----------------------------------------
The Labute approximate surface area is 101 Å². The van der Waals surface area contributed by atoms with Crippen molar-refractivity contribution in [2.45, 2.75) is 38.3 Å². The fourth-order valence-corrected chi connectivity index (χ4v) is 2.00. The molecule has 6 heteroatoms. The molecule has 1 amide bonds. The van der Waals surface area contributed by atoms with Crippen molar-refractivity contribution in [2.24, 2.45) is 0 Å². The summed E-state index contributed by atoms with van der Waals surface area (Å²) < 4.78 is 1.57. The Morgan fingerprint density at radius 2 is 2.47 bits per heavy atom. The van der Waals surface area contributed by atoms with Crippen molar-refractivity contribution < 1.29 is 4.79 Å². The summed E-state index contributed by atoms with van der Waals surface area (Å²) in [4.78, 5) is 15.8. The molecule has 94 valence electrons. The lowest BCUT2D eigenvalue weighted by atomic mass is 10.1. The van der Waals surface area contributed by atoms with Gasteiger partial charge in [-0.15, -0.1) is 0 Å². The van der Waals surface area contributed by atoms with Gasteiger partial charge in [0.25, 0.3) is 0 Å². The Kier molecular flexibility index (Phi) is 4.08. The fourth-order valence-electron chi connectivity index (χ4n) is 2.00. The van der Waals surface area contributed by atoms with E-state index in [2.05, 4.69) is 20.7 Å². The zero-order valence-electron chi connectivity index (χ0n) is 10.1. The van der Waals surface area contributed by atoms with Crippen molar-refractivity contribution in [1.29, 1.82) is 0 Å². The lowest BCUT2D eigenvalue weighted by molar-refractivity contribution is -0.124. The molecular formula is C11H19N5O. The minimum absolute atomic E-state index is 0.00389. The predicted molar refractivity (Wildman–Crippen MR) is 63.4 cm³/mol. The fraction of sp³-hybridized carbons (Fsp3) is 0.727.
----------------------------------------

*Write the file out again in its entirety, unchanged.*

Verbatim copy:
The Labute approximate surface area is 101 Å². The van der Waals surface area contributed by atoms with Crippen molar-refractivity contribution in [2.45, 2.75) is 38.3 Å². The fourth-order valence-corrected chi connectivity index (χ4v) is 2.00. The molecule has 6 heteroatoms. The molecule has 1 amide bonds. The van der Waals surface area contributed by atoms with Crippen molar-refractivity contribution in [2.24, 2.45) is 0 Å². The summed E-state index contributed by atoms with van der Waals surface area (Å²) < 4.78 is 1.57. The Morgan fingerprint density at radius 2 is 2.47 bits per heavy atom. The van der Waals surface area contributed by atoms with Crippen molar-refractivity contribution < 1.29 is 4.79 Å². The summed E-state index contributed by atoms with van der Waals surface area (Å²) in [4.78, 5) is 15.8. The molecule has 94 valence electrons. The lowest BCUT2D eigenvalue weighted by atomic mass is 10.1. The van der Waals surface area contributed by atoms with Gasteiger partial charge in [-0.15, -0.1) is 0 Å². The van der Waals surface area contributed by atoms with Gasteiger partial charge in [0.25, 0.3) is 0 Å². The Kier molecular flexibility index (Phi) is 4.08. The fourth-order valence-electron chi connectivity index (χ4n) is 2.00. The van der Waals surface area contributed by atoms with E-state index in [2.05, 4.69) is 20.7 Å². The zero-order valence-electron chi connectivity index (χ0n) is 10.1. The van der Waals surface area contributed by atoms with Crippen molar-refractivity contribution in [1.29, 1.82) is 0 Å². The lowest BCUT2D eigenvalue weighted by molar-refractivity contribution is -0.124. The molecular formula is C11H19N5O. The minimum absolute atomic E-state index is 0.00389. The predicted molar refractivity (Wildman–Crippen MR) is 63.4 cm³/mol. The fraction of sp³-hybridized carbons (Fsp3) is 0.727.